SELF HELP RESOURCE - Parenting / Baby & Pre-school

03 Jan 2014, 14:19 PM
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Research suggests that resuming work after maternity leave brings along mixed feelings for most women. Whatever be the reason for you to decide to get back to full-time work - whether it is to get away from the boredom of changing diapers, or for a more challenging personal growth, or for economic reasons, leaving behind your little one does tug your heart! To make matters worse, these emotional struggles are often heightened by the hormonal changes after delivery.

In order to make this a little easier, we have tried to put together a list of things to do to make the transition back to work as smooth as possible.

Childcare

This is of utmost importance not only for your peace of mind, but also for the wellbeing of your child. Identify reliable childcare before-hand and if possible start a few days before you resume work. This will help your child get accustomed as well as help you feel comfortable leaving your child with the caregiver who could be a parent or in-law, relatives, a nanny or even a crèche [For more information read the article "Choosing a Crèche".]

Plan

Even if you are more of a spontaneous and impulsive person, a little planning will go a long way in helping you take control of the multiple demands you will be juggling once you resume work. Simple steps would be to decide the clothes you will wear the next morning, pack yours and your baby's bag if you will be dropping him or her at day-care, make a list of things to do... this not only eases the pressure on you to remember everything, but it will also help you schedule and make optimum use to time. Other areas that call for planning could be transport to and from your workplace so that you spend as little time on the commute, planning the household chores, the morning schedule etc.

Synchronize calendars

Mark off important meetings, presentations and any other work commitments on the same calendar where you can mark off important childcare and family demands, such as vaccination dates, days when the nanny is on leave or the crèche is closed, days when you have to collect the form for your child's preschool admission etc. This way you can plan for backup at work beforehand and even if an emergency does arise, you would know which meetings need to be rescheduled.

Rest

Whether or not getting back to work is something you are looking forward to, it is likely that the first few weeks will be demanding. Once you get back home, you may want to spend all your time with your little one, but do put aside sufficient time for rest and sleep. Remember, there is a reason why the safety instructions on every flight include asking everyone to secure their own oxygen masks before assisting others - if you are not rested you will not be able to do your best as a mother or an employee. So get to bed early and ask your husband or family members to take care of the baby through the night. Wear earplugs if you need to, but try and get adequate rest.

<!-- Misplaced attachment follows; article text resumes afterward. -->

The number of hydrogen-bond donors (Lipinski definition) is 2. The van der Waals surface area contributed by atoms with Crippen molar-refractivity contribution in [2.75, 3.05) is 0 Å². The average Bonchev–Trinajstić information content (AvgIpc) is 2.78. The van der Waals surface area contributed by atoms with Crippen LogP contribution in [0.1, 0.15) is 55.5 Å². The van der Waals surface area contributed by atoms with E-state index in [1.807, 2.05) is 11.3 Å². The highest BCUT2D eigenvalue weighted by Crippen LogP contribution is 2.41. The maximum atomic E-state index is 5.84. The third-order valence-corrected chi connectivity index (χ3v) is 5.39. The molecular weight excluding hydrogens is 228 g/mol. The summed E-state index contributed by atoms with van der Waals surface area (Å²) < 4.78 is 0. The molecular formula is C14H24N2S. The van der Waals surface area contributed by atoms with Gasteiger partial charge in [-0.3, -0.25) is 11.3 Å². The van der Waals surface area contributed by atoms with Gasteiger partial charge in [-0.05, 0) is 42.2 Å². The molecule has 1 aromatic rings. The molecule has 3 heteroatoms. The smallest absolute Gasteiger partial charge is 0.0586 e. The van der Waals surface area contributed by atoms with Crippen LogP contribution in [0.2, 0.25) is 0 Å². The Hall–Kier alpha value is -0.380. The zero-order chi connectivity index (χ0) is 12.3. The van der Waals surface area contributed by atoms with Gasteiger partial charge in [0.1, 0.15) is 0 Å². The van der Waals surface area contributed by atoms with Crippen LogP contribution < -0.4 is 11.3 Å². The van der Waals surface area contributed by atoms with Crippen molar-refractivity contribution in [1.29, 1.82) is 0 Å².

Prioritize

Divide the work tasks into Urgent & Important, Urgent but not Important, Important but not Urgent and neither Important nor Urgent. Obviously start with the Urgent as well as Important tasks and try and get as many of them done early on in the morning as possible. This way even if you need to leave early due to some unforeseen reason, you would have taken care of the most critical tasks.

Enlist support

Identify and connect with supportive friends, family, neighbors as well as co-workers. You never know when something might come up - if you have a flat-tire and cannot make it to the crèche by closing time, or if the baby is unwell and need a colleague to fill-in at work. Identify possible worst-case scenarios and also who you could call for help. Remember that you also need to earn the support, so be nice to those around, without expecting everyone to bend over backwards just because you have a little baby!

Situation permitting, it would also be a great idea to get additional help in the form of domestic helpers, cooks etc., as it will ease the burden on you and you can make optimum use of your time.

Keep it together at the Office

The first few weeks (or even months) back at the job are going to have its share of rough days, but instead of deciding to give it up, hang in there, at least for a while. Although you may feel like a wreck juggling childcare, household chores and daunting work load, avoid venting and losing your grip at the office. Keep your worries to yourself and don't give the impression that you have lost the edge. Once you are used to the new routine, things will get easier and you can also decide whether or not you want to make any changes to your work schedule such as part-time or work-from-home (if available).

Reward

Juggling childcare and work is like having two full-time jobs and you deserve to be rewarded for even trying to balance it all, so on your day off reward yourself with something coveted whether it is a massage, or some alone time with your child, or even watching your favorite TV show! This will not only make you feel better after the struggles of the week, but also re-energize you for the coming week.

Of course the above steps do not guarantee that the transition from being a new, stay-at-home mom back to work will be easy. But it does ensure that little creases are ironed out.


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